Volume is excellent as well, both for phone calls and for ringtones. Speaking of ringtones, you’ll get good flexibility in terms of custom ringtones. It’s easy to use sounds either recorded through the phone’s own built-in recorder, or those that you transfer to the phone by USB or bluetooth. However, be warned that you will not be able to use full-length songs as ringtones or alarm alerts.

This phone is a real workhorse in terms of battery life. The stated times are 6 hours of talk time or a whopping 12.5 days. In practical, every-day use, I can easily go a week without charging this phone. For a point of reference, I go typically through about 150 minutes per month, pretty much equally mixed between voice calls and texting.

Straight Talk TracFone

That’s all I’ve got on this model for now, but I’ll be back soon with more information about the Display, keypad, connectivity, camera, and extras, as well as my final recommendation. For those of you who can’t wait that long, though, I think it’s safe to say that if you are looking for “dumb phone” with a qwerty keyboard, this is a good one to go with.

Tracfone Promo Codes – March 18, 2013

Here’s a link to the most current TracFone Promo Code list.

I went over the list on March 18th,  2013, and compared to my other sources. The following are the codes that I have added, and I’m happy to report that unlike the last few times I’ve reviewed the list, I actually found some worthwhile codes.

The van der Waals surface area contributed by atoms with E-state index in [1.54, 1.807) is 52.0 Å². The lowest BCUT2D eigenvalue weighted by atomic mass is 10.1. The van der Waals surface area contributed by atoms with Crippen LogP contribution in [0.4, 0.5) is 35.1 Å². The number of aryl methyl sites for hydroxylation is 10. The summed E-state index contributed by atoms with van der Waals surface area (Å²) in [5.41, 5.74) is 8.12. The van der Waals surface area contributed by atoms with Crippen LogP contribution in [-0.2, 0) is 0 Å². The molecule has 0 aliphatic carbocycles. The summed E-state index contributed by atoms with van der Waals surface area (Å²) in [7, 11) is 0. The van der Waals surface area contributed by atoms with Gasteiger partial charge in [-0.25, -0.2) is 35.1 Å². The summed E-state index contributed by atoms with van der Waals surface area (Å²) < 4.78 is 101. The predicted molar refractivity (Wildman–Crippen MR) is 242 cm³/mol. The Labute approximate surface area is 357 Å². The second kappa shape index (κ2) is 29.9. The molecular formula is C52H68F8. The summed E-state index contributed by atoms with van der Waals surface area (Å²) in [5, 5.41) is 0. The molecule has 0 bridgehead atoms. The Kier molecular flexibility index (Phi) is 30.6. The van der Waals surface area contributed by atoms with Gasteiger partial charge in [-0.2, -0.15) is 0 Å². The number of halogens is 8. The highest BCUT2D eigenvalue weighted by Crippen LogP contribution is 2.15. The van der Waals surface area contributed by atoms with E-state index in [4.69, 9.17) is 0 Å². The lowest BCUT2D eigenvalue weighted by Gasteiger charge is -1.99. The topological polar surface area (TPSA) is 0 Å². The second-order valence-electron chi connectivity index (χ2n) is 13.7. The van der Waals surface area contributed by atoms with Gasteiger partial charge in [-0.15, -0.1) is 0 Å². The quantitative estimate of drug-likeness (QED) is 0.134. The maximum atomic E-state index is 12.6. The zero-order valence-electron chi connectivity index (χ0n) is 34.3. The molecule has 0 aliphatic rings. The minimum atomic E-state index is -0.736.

• 19921 for 250 bonus minutes on a 400-minute card

  • 75769 for 250 bonus minutes on a 400-minute card

I’ve added these codes to the database and put them in bold text to set them apart from the older codes.

Tracfone Promo Codes Updated – Feb 2013

For the current TracFone Promotional Code database, click here.

I updated the list of codes on Feb 11th. It has been nearly 5 (yes, FIVE!) years since I first started publishing the bonus codes, and this is without a doubt the saddest time for TracFone Promo codes during that time. The codes that I’ve been collecting and curating seem to be dying off slowly in recent months, and there haven’t been many new ones popping up to take their place. For the last month, I’ve found just one lonely new addition to the list:

  • 52822 for 40 bonus minutes on a One Year – 400 -minute card

Meanwhile, I’ve officially moved a bunch more to “expired” status. If you have to add minutes any time soon, it might be worth taking a chance on some of the codes that are marked as expired – sometimes they spring back to life, and it’s also possible that I’ve made a mistake. But in all likelihood, you’ll have to settle for an amount of “bonus minutes” that is lower than what you are used to.

Perhaps this is TracFone’s way of pushing us toward a new phone with Triple Minutes for Life (my Samsung s425g is growing on me, and the LG 840g looks like a winner as well), but for those of us that have spent the last decade or more chasing after the ultimate bonus code, this is a sad day.

Samsung s390g Review Conclusion

This is the final installment in the Prepaid Phone Guy review of the Samsung s390g. As you might expect, the conclusion is at the bottom of the page. Jump to that if you just want the bottom line without the gory details. Or if you really want to dive in, you can find links to all of my info about this model at the s390g review index page. Here’s the rest of the review:


The phone’s 2 mp camera takes what I consider good photos in daylight. There are the standard options, such as single, continuous, panorama or smile detection modes. The photo size can also be selected between 320×240 up to 1600×1200 (2 mega pixel). Photo quality of Economy, Fine or Superfine may also be chosen.